EU law is equally authentic in 24 language versions. While such multilingualism enhances legal certainty as it enables individuals to ascertain their rights and duties under EU law in their own language, it paradoxically also reduces legal certainty, as it entails that full trust may not be placed in a single language version of EU law alone. It is indeed settled case law of the European Court of Justice (ECJ) that the true meaning of EU law is to be established by means of a purposive/systematic interpretation in the light of all the language versions. This article explores this issue in particular with regard to national court practices in the Netherlands. It is argued that, in contrast to apparent current practices, language comparison should be a default step in the interpretation and application of EU law, as otherwise discrepancies between language versions of EU law may remain unnoticed. Moreover, national courts should refer such discrepancies to the ECJ. Lastly, national courts should use their margin of appreciation to attenuate any adverse effects for individuals who acted on the basis of a diverging language version.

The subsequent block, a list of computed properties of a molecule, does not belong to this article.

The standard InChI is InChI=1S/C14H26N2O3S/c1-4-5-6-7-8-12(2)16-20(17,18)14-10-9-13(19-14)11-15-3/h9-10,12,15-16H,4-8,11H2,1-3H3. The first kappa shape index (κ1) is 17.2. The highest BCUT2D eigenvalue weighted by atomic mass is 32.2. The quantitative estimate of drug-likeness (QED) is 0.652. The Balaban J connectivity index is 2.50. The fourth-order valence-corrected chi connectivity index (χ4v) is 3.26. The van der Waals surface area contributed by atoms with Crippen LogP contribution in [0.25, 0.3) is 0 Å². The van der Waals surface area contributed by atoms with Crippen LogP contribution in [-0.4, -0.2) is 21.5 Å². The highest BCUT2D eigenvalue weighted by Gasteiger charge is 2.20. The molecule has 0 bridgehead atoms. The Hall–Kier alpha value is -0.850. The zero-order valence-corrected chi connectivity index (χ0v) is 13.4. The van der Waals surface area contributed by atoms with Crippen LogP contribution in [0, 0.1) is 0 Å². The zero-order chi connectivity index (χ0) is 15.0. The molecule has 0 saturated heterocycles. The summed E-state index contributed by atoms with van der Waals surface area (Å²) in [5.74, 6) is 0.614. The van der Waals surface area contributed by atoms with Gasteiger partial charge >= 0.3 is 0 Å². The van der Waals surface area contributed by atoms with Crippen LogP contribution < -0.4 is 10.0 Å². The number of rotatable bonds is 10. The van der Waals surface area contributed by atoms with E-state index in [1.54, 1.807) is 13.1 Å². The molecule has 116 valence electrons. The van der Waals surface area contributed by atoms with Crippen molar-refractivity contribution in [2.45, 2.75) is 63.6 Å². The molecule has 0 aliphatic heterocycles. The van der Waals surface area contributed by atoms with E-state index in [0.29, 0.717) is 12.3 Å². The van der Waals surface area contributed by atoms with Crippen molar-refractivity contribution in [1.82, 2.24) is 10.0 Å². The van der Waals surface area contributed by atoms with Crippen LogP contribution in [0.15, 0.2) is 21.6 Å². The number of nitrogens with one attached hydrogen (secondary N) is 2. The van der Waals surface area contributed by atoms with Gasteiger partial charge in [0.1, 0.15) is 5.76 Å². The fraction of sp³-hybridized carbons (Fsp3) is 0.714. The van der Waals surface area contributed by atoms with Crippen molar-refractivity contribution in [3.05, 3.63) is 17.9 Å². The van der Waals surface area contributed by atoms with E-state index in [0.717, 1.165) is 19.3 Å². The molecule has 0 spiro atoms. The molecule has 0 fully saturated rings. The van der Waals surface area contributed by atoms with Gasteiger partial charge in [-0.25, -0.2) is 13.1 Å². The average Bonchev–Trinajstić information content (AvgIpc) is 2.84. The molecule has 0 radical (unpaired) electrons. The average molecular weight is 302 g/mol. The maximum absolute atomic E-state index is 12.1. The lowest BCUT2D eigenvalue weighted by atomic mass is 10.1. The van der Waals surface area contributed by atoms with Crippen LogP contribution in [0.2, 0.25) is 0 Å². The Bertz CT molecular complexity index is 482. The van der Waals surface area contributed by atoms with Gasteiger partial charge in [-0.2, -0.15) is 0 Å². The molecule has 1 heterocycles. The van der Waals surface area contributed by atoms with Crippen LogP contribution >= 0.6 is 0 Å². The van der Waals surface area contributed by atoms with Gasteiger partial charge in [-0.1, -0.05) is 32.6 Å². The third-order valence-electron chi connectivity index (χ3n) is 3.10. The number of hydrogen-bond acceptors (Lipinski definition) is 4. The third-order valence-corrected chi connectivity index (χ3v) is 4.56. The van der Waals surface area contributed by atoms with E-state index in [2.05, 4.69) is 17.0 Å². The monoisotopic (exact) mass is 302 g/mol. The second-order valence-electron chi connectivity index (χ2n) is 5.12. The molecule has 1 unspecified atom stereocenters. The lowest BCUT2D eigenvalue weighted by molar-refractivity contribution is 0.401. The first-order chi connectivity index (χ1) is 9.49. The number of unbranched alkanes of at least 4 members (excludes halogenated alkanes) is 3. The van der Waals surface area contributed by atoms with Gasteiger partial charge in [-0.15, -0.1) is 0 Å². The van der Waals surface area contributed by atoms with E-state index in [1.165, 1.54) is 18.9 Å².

Original languageEnglish
Article number1
Pages (from-to)5-38
Number of pages33
JournalEuropean Journal of Legal Studies
Volume11
Issue number1
Publication statusPublished - 20 Dec 2018

    Research areas

  • EU, Multilingual Law, Discrepancies, legal certainty

ID: 39528368